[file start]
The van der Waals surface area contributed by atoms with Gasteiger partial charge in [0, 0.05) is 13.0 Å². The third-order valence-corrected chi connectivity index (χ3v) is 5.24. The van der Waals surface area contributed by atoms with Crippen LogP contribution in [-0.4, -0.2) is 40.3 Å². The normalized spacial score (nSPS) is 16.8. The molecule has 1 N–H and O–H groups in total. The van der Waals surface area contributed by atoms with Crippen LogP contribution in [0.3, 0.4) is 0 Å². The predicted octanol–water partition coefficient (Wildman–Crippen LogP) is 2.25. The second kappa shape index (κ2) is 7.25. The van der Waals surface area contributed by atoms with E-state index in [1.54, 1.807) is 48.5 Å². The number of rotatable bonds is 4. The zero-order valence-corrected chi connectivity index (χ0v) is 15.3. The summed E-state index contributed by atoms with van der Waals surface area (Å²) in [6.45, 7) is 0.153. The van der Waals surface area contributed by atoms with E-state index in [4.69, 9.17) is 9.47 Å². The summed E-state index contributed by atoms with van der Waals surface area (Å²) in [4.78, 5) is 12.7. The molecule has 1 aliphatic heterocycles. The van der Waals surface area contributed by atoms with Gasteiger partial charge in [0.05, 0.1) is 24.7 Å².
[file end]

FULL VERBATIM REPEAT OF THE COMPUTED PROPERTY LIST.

The van der Waals surface area contributed by atoms with Gasteiger partial charge in [0, 0.05) is 13.0 Å². The third-order valence-corrected chi connectivity index (χ3v) is 5.24. The van der Waals surface area contributed by atoms with Crippen LogP contribution in [-0.4, -0.2) is 40.3 Å². The normalized spacial score (nSPS) is 16.8. The molecule has 1 N–H and O–H groups in total. The van der Waals surface area contributed by atoms with Crippen LogP contribution in [0.3, 0.4) is 0 Å². The predicted octanol–water partition coefficient (Wildman–Crippen LogP) is 2.25. The second kappa shape index (κ2) is 7.25. The van der Waals surface area contributed by atoms with E-state index in [1.54, 1.807) is 48.5 Å². The number of rotatable bonds is 4. The zero-order valence-corrected chi connectivity index (χ0v) is 15.3. The summed E-state index contributed by atoms with van der Waals surface area (Å²) in [6.45, 7) is 0.153. The van der Waals surface area contributed by atoms with E-state index in [4.69, 9.17) is 9.47 Å². The summed E-state index contributed by atoms with van der Waals surface area (Å²) in [4.78, 5) is 12.7. The molecule has 1 aliphatic heterocycles. The van der Waals surface area contributed by atoms with Gasteiger partial charge in [0.05, 0.1) is 24.7 Å².